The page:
The thornless blackberry is a well-established hybrid variety that does well just about everywhere, even into the colder areas of Canada. It has pretty pink flowers in spring and produces large clusters of berries on thornless canes. Each mature plant yields up to 20 gallons of sweet, succulent berries in summer. To make good use of this bounty, blackberry wine is a good project for wine lovers. Just a few months after you harvest your berries and start your wine, you'll be sharing it with friends and family and enjoying it yourself.
Harvest at least 4 pounds of ripe blackberries and then wash them by placing them in a colander and running water through until the water runs clear. Discard any unripe berries or those with signs of insect damage.
Bring three cups of filtered water to a boil in a large pan and then add 2 pounds (about four cups) of granulated sugar. Continue heating the mixture until all sugar dissolves and then allow it to cool to lukewarm (about 70 degrees Fahrenheit).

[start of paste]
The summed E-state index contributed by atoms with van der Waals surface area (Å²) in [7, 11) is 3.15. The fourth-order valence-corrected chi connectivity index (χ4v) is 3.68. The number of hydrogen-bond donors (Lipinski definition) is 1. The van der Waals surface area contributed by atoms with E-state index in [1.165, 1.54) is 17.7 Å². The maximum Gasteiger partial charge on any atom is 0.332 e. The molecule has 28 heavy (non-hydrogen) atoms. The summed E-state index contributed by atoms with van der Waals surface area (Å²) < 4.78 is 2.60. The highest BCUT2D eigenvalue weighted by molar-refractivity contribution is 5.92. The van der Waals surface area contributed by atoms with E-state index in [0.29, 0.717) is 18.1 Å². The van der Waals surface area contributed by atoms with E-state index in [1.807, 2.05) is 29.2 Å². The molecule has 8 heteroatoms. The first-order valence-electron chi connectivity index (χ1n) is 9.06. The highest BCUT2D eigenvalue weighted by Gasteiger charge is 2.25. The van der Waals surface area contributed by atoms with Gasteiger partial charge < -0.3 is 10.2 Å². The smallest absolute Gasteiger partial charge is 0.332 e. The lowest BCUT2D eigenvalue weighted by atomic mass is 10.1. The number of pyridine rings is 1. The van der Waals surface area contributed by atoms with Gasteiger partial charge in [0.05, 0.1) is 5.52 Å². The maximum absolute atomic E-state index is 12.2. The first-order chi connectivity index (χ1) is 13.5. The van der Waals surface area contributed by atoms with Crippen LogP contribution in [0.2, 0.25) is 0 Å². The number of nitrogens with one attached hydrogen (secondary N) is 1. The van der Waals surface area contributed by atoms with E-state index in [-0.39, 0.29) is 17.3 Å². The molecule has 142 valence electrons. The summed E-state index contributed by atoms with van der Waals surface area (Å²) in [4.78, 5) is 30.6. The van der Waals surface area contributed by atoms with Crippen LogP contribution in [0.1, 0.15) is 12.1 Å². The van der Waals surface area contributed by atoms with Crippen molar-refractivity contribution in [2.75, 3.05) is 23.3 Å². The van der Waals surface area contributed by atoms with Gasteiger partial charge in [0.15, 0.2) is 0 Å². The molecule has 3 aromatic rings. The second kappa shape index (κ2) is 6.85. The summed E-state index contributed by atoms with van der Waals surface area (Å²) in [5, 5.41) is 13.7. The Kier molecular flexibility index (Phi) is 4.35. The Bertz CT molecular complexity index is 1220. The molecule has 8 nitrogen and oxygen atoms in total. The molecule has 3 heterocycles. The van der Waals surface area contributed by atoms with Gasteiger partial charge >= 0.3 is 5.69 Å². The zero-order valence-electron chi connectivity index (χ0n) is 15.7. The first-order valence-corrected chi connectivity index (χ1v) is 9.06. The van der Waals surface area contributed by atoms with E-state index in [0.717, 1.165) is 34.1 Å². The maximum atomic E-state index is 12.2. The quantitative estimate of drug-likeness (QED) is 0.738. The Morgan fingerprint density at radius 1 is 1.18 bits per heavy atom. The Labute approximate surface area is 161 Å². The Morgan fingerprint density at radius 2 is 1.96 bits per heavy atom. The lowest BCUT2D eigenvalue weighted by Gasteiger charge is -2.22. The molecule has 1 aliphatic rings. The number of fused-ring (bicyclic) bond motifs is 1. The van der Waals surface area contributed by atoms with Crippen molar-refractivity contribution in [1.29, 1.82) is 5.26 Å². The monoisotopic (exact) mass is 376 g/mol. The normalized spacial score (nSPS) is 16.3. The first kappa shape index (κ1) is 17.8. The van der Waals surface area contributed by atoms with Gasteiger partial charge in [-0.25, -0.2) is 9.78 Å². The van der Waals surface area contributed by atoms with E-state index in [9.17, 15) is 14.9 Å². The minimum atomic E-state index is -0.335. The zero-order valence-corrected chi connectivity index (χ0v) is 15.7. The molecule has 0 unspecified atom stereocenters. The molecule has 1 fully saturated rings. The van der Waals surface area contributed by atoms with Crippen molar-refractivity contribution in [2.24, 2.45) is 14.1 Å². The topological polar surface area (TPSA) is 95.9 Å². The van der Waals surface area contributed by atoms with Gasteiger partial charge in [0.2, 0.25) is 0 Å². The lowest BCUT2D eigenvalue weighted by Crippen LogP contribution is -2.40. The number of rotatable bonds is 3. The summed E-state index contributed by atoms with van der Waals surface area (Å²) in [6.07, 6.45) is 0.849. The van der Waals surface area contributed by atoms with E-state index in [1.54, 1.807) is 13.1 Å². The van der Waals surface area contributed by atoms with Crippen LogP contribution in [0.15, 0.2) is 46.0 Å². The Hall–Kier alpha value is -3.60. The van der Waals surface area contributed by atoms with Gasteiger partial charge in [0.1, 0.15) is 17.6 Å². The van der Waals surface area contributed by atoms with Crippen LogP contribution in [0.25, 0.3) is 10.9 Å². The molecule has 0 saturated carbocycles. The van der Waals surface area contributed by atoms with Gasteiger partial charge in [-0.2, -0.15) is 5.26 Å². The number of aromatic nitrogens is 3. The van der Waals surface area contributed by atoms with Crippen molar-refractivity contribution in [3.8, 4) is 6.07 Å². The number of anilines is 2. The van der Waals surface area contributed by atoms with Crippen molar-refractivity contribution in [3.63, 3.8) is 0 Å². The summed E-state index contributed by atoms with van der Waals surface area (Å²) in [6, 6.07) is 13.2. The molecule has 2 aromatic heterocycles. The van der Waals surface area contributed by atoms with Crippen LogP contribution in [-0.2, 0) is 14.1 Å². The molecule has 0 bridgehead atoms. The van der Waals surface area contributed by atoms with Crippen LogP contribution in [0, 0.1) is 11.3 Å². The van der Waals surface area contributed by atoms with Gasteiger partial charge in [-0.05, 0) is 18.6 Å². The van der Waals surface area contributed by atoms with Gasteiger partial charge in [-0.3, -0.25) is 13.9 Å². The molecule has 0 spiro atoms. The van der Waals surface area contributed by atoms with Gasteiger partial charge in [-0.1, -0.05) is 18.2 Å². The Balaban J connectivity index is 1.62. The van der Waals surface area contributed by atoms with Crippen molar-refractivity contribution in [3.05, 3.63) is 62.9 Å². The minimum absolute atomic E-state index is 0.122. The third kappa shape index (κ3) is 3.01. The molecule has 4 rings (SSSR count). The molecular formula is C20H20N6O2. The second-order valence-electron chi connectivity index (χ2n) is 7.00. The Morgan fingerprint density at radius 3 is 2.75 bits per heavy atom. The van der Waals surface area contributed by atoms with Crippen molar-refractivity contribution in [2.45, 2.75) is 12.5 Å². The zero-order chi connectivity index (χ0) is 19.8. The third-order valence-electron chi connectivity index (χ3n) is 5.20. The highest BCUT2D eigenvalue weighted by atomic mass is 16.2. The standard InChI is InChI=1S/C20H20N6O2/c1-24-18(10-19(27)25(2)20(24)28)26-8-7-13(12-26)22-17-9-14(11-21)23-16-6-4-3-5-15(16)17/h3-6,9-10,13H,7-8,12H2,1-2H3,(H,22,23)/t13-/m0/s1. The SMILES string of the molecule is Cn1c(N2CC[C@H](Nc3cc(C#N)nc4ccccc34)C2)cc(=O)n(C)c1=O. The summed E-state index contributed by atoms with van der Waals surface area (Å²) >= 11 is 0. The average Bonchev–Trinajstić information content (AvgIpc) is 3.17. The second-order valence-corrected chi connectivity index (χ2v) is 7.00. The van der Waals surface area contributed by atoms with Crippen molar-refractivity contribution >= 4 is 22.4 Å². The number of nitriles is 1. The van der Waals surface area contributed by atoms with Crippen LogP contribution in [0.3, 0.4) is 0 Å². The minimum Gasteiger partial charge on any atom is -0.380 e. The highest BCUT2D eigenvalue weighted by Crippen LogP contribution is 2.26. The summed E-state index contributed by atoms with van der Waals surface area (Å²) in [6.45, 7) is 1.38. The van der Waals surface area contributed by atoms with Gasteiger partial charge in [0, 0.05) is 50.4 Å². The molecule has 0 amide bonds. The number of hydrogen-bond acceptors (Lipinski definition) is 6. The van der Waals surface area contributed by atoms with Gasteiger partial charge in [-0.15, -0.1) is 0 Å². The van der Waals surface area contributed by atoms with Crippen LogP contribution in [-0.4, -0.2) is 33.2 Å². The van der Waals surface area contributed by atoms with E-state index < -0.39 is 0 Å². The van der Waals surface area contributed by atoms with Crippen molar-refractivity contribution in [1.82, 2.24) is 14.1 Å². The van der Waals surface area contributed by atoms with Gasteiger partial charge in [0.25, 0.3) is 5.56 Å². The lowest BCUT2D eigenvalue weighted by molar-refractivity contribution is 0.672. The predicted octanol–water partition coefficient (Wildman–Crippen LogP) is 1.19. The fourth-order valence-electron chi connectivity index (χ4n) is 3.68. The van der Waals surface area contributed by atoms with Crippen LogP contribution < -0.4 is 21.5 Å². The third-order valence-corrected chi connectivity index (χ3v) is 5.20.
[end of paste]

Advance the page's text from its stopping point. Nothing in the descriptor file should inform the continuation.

Crush your blackberries while the sugar water is cooling, using a large bowl and a wooden spoon or potato masher. If you want to run the fruit through a juicer, this method also works well.
Add ¼ teaspoon of regular baker's yeast to your cooled sugar-water mixture, stir well and then add your crushed or juiced blackberries.
Transfer your blackberries and sugar water with yeast into a 1-gallon glass jug and add enough more filtered water to fill the jug to within 2 inches of the top. Stretch a large balloon over the top of your jug and then shake the contents gently to ensure that everything is well mixed.
Place your full jug in an area that will remain around 70 to 75 degrees Fahrenheit at all times. Shake it every day for about five days. After that time, store your brewing wine in a slightly cooler area (about 60 to 65 degrees Fahrenheit) for three months. Taste it after this time has passed, strain it through a fine sieve or cheesecloth and then bottle it in smaller wine bottles. Insert a cork into each bottle and store them in a cool, dark place. In approximately two more months, your blackberry wine will be ready to drink.